She also participated in a faculty-led research trip to Tbilisi, Republic of Georgia last summer.
“Katrine is at the beginning of an outstanding career as a scholar and policy analyst,” said Amy Oakes, co-director of PIPS.
Westgaard said she has benefitted greatly from how much agency she has had over her work at William & Mary.
“Sometimes you think, ‘Why is my voice important?’ or ‘Why would people listen to me?’ But I’ve had people along the way encouraging me to just keep going,” Westgaard said. “And so all the projects that I’ve been involved with have helped me find my voice in different ways.”
She mentions professors like Smith, Oakes and Government Professor Dan Maliniak among her biggest influences at William & Mary.
“Her love of discovery and her creative analytical ability are inspiring,” Oakes said. “I anticipate that she will someday be a colleague — one who is both an innovative IR scholar and incisive policy analyst.”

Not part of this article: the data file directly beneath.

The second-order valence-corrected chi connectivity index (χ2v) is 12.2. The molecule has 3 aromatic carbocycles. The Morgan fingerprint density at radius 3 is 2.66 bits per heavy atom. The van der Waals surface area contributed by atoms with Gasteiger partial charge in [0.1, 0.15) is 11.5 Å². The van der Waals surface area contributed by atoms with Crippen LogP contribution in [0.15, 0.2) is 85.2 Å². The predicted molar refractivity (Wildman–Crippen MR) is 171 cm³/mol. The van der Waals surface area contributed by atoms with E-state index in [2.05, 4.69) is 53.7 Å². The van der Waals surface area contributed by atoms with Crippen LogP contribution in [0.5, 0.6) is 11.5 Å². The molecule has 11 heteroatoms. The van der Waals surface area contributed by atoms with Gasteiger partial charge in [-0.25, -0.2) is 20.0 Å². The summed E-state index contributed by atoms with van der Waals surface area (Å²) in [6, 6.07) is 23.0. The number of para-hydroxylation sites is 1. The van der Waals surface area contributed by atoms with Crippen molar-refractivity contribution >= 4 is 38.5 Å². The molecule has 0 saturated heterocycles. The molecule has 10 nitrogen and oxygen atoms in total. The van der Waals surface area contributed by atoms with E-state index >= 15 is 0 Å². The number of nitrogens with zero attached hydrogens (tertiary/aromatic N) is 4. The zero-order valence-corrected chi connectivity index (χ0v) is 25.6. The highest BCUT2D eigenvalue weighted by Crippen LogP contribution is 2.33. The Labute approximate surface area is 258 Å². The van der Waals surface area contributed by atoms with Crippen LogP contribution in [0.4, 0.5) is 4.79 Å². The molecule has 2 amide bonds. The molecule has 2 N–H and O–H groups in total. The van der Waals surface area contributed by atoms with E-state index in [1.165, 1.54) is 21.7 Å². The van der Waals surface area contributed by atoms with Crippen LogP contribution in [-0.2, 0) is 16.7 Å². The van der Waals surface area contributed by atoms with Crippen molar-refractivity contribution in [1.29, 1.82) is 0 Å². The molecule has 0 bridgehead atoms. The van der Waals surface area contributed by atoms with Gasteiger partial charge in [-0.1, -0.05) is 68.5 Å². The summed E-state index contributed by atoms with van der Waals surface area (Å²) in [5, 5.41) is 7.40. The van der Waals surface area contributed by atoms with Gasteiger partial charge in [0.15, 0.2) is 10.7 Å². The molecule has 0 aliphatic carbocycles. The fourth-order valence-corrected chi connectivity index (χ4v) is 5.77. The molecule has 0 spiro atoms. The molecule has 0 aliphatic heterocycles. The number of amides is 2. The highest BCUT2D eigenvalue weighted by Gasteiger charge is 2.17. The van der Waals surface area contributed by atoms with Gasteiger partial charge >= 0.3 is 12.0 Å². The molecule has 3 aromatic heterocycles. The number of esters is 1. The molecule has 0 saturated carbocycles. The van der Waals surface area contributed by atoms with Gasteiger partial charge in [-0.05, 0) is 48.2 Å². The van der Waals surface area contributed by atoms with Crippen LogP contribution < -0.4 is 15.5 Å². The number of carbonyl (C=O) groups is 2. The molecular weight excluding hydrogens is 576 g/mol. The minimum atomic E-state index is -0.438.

Westgaard is still working on her career goals. “I’m open to see what happens,” she said.
The more she makes plans, the more she realizes that those plans can change on a dime.
“Everything that’s happened to me has kind of been serendipitous,” she said. “Obviously, I’ve taken charge of what I want to do, and I wouldn’t have gotten here if I hadn’t applied or pursued things that I thought were interesting. But also where I saw myself in five years four years ago was completely different from where I’m at now.”
Westgaard acknowledges William & Mary for the many opportunities she has been afforded to discover her career passions and embark on life-changing experiences.
“I wouldn’t have been doing research in the Republic of Georgia or getting the Gaither Fellowship if I had been anywhere else,” said Westgaard, who also credits the Norwegian Student Loan Association for helping her finance her education. “I’m really happy with where I ended up and how I’m leaving things here.”
Current W&M students interested in applying for a Gaither Fellowship should contact the Office of Undergraduate Academic Affairs.
Nathan Warters, Communications Specialist